About This Guide
Arriving and Leaving Kuala Lumpur
Where to Stay in Kuala Lumpur
My Travel Gear
Common Durians Varieties in Kuala Lumpur
Kuala Lumpur durian Stalls
Other Things To Do
How To Get Around
Malaysia Durian Map
I admit it; Malaysia stole my heart five years ago and hasn’t yet given it back. It means I spend a lot of time in its largest city, Kuala Lumpur, either in transit to another part of the country or to meet up with friends and have a durian party.
K.L. has only 1.5 million people, and it’s diminutive size compared to other Southeast Asian cities like Bangkok give the city a cozier feel than Bangkok or Jakarta. Sidewalks and streets are narrow and colorful. Each little neighborhoods has a strong personality, and you can easily wander from Chinatown to Little India to the Arab district while admiring the varied architecture and smelling all the wonderful food.
Speaking of smells, the city is littered with durian stalls for KL’s foodies to easily abate their durian cravings. Read on for more information about types of durians usually being served and where to find them.
The Visa Situation
One of the reasons I spend more time in Malaysia than Thailand is that for most of us, the tourist visa situation in Malaysia is much, much easier. In Thailand you get 30 days on entry; in Malaysia it’s 90 days. That means I can easily spend 6 months of my life in Malaysia, no questions asked, no money spent on visas.
From the Airport to the City
There used to be two airports in KL; now there is one, but it has two terminals (KLIA1 and KLIA2) which are not internally connected. KLIA2 is sometimes called the “budget” terminal, it’s where most Air Asia flights depart.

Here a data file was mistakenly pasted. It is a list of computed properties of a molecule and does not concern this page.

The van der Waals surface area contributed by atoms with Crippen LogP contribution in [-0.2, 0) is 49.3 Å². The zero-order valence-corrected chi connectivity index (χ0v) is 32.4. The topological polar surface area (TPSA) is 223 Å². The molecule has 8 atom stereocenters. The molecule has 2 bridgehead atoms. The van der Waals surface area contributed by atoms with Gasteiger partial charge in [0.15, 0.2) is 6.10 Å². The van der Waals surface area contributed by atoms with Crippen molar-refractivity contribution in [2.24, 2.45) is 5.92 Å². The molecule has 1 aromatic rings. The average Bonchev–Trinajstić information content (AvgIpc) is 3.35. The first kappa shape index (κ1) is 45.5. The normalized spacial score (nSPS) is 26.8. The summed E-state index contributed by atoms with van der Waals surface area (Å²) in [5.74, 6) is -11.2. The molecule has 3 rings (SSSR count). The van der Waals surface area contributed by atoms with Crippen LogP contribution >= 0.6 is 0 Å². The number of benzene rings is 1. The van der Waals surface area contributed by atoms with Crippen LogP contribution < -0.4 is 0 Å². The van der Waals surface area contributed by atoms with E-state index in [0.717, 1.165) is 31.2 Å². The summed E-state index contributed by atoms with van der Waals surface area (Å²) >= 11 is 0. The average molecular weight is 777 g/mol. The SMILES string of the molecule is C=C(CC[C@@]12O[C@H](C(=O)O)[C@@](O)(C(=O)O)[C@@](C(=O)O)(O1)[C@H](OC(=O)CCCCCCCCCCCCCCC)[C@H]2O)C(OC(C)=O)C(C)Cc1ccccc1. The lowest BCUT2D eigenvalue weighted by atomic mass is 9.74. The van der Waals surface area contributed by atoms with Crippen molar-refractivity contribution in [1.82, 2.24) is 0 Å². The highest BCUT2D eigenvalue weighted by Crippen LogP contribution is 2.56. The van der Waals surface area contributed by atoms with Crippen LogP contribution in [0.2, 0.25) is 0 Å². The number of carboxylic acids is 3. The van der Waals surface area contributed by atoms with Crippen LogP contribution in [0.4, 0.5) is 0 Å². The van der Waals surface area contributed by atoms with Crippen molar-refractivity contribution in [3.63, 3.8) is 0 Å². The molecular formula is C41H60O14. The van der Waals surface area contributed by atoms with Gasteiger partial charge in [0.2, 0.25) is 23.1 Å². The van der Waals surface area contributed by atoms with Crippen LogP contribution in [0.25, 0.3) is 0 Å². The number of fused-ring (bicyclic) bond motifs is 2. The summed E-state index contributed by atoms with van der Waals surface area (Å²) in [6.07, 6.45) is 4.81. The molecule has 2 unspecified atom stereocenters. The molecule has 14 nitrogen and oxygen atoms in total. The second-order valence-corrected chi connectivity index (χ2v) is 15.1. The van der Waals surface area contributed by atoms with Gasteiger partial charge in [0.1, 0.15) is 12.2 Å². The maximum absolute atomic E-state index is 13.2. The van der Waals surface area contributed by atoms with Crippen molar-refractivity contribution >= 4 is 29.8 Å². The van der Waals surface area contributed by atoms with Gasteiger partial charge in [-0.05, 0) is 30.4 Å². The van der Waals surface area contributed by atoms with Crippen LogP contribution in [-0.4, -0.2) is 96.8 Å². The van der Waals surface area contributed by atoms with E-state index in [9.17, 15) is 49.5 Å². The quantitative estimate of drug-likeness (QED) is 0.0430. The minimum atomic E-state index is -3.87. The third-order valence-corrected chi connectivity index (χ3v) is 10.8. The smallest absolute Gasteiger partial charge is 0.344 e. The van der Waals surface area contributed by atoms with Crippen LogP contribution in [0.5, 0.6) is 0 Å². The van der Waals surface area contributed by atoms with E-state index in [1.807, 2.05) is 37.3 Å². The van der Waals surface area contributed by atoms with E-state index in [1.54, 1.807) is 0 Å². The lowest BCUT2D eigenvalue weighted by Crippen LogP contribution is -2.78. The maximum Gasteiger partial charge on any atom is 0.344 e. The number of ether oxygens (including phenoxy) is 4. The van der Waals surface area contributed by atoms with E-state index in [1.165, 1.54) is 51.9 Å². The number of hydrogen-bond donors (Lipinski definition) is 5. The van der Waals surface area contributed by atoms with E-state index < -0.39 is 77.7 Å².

Bus from KLIA2 to Downtown
This is the cheapest option and the one I regularly utilize. The bus departs every 15 minutes from the lowest level of KLIA2 or the lowest level of KL Sentral in downtown Kuala Lumpur. It takes anywhere from 40 minutes to 1.5 hours depending on how horrible the traffic on the highway is. As of writing, it costs about 11RM ($3 USD). If you’re flying on Air Asia, you can often buy your bus ticket as an add-on with your flight. The cost is the same either way.
When my Mom and Dad came to visit me, we considered taking the “KLIA Ekspres” from the airport. It also goes to KL Sentral, but takes only 30 minutes, has WiFi, and some lovely views as you approach the city. However, it also costs 55RM ($13 USD) or 100RM roundtrip and departs every 15-20 minutes.
Taxi or Uber
There are plenty of taxi drivers who will call out for your attention as you approach the exit to the KL airport, but Uber is cheaper and works really well in Malaysia. Grab a SIM card at the airport or use the free Wifi and be on your way with a friendly, English-speaking driver. Using Uber costs about 80RM from the city center.